Monday, April 13, 2009 3:13 AM
By Mark Znidar
The Columbus Dispatch
The drill for Ohio State pitchers in a typical round of batting practice is as exciting as scrubbing a floor. If they're not shagging baseballs in the outfield, they're catching the balls that have been shagged and tossing them into a bucket behind a screen at second base.
It's about to get more interesting.
"With coach (Bob) Todd, we had kind of a little bet going that if we give up less than six walks and hit only one batter during a series that we'd have some batting practice for the pitchers," left-hander Eric Best said.
For the pitching staff, it will be batter up after the Buckeyes defeated Michigan State 6-1 yesterday for a sweep of their three-game Big Ten series in Bill Davis Stadium.
In 27 innings, Ohio State gave up four walks and hit one batter. The pitchers also gave up only five earned runs and 17 hits.
Best, a junior from Olentangy Liberty, did his best to keep the numbers low by giving up two hits and striking out two in five innings as yesterday's starter. The run he gave up was unearned.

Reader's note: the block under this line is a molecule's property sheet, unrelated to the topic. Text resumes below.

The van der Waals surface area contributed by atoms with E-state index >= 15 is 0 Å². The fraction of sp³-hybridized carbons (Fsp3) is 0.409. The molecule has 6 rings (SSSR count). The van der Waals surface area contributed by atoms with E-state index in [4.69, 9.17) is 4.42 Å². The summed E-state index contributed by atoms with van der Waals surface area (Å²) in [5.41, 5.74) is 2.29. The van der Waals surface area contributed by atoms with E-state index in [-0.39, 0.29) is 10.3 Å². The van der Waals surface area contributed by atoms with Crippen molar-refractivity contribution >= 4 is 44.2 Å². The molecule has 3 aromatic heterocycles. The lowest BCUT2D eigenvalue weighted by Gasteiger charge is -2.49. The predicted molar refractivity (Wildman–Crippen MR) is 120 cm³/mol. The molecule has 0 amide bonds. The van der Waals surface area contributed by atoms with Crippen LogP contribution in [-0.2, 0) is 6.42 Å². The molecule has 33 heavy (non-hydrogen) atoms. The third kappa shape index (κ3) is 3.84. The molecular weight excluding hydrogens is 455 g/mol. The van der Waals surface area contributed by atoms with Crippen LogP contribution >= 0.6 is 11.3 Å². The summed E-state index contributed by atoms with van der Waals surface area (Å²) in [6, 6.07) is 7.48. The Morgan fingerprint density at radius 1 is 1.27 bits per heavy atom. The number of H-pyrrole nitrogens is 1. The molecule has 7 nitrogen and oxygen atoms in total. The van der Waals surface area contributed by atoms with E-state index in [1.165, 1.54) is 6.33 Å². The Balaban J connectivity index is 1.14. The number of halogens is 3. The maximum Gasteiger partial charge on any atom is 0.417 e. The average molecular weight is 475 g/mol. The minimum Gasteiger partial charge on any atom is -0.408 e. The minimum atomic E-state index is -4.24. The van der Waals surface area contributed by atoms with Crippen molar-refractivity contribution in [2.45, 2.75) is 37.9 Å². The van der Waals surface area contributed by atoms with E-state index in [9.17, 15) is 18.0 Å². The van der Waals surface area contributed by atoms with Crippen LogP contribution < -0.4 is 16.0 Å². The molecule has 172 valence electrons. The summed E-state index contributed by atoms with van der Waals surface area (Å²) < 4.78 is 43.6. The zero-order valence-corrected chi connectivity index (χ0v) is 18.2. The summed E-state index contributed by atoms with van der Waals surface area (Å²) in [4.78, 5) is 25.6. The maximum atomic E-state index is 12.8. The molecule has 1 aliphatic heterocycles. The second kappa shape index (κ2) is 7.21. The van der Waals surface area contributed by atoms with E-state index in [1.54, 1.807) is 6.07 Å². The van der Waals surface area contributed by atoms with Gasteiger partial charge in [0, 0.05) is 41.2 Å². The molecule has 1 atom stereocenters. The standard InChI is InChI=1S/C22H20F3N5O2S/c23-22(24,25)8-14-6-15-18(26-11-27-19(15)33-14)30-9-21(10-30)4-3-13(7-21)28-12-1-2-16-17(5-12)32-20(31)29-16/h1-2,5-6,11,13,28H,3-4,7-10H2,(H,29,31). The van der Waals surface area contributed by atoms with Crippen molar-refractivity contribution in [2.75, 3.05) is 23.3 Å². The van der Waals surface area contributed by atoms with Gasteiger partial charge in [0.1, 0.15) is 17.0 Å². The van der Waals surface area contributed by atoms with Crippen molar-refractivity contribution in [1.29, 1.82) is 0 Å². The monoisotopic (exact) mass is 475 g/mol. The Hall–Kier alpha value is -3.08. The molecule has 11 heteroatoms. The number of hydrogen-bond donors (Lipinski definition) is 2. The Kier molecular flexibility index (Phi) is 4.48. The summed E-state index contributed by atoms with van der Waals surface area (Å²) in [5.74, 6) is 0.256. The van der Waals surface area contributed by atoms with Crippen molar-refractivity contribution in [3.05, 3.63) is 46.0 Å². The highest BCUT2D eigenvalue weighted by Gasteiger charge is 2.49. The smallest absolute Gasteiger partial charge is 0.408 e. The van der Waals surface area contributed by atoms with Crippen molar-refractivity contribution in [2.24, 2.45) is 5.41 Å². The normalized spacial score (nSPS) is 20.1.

Drew Rucinski gave up two hits in three innings, and Jake Hale worked a perfect ninth.
"It's fun," Best said of batting practice. "You have guys who didn't hit in high school looking terrible, and some guys who can mash the ball."
Shortstop Tyler Engle might not agree with the mashing part. "It's comical," he said. "But it's fun to watch. Now, we'll have to shag for them."
The Spartans (11-21, 3-6) are a bottom feeder in the conference, and the Buckeyes (26-7, 6-3) made sure they stayed that way with impressive fundamental baseball for three days in less-than-ideal conditions.
Yesterday, Ohio State had two extra-base hits -- doubles by Dan Burkhart and Cory Rupert -- but was extraordinary in working the count for four walks and moving runners by going with the pitch.
"We did exactly what we needed to do," Todd said. "We executed better all weekend (than Michigan State) and pitched better all weekend. That's what good teams have got to do. We talk all the time about making adjustments. The thing with the pitchers is, they are going out there and throwing strikes."
The sweep was a shot in the arm for two reasons. The Buckeyes had played 27 of their first 29 games on the road and had lost three of their previous four games.
"I made the comment to the players before the season started that bragging that we won a series is not good enough with the conference going to three-game series" instead of four games, Todd said. "Eight losses won't win the conference."
Chilly, windy conditions kept the crowds down -- attendance was 927 yesterday -- but the players enjoyed being back home.
"There's no place like home and being in front of the home fans," Engle said.